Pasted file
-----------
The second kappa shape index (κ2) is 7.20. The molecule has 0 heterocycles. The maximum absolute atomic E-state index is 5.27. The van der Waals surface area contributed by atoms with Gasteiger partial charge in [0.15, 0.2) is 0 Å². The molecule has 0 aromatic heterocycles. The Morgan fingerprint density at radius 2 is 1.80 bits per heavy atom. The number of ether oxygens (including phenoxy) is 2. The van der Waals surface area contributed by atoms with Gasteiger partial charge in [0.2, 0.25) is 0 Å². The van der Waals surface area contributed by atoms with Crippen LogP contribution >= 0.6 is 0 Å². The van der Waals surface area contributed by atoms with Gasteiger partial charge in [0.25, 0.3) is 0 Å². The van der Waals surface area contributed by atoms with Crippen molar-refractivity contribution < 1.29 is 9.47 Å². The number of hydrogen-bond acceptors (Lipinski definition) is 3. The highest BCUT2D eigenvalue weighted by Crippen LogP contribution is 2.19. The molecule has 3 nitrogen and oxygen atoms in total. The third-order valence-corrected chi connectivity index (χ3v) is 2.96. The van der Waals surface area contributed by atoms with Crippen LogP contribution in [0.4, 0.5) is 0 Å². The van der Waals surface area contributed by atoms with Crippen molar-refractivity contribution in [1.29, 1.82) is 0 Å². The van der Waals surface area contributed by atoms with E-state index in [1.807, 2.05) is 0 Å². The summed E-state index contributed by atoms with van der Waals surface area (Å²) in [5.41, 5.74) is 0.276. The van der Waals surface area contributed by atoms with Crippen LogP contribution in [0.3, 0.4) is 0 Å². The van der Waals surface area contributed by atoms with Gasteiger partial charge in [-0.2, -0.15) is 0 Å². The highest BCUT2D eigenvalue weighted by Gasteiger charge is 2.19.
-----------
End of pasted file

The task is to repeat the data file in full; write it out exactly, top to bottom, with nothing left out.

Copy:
The second kappa shape index (κ2) is 7.20. The molecule has 0 heterocycles. The maximum absolute atomic E-state index is 5.27. The van der Waals surface area contributed by atoms with Gasteiger partial charge in [0.15, 0.2) is 0 Å². The molecule has 0 aromatic heterocycles. The Morgan fingerprint density at radius 2 is 1.80 bits per heavy atom. The number of ether oxygens (including phenoxy) is 2. The van der Waals surface area contributed by atoms with Gasteiger partial charge in [0.2, 0.25) is 0 Å². The van der Waals surface area contributed by atoms with Crippen LogP contribution >= 0.6 is 0 Å². The van der Waals surface area contributed by atoms with Gasteiger partial charge in [0.25, 0.3) is 0 Å². The van der Waals surface area contributed by atoms with Crippen molar-refractivity contribution < 1.29 is 9.47 Å². The number of hydrogen-bond acceptors (Lipinski definition) is 3. The highest BCUT2D eigenvalue weighted by Crippen LogP contribution is 2.19. The molecule has 3 nitrogen and oxygen atoms in total. The third-order valence-corrected chi connectivity index (χ3v) is 2.96. The van der Waals surface area contributed by atoms with Crippen LogP contribution in [0.4, 0.5) is 0 Å². The van der Waals surface area contributed by atoms with Crippen molar-refractivity contribution in [1.29, 1.82) is 0 Å². The van der Waals surface area contributed by atoms with E-state index in [1.807, 2.05) is 0 Å². The summed E-state index contributed by atoms with van der Waals surface area (Å²) in [5.41, 5.74) is 0.276. The van der Waals surface area contributed by atoms with Crippen LogP contribution in [0.3, 0.4) is 0 Å². The van der Waals surface area contributed by atoms with Gasteiger partial charge in [-0.2, -0.15) is 0 Å². The highest BCUT2D eigenvalue weighted by Gasteiger charge is 2.19.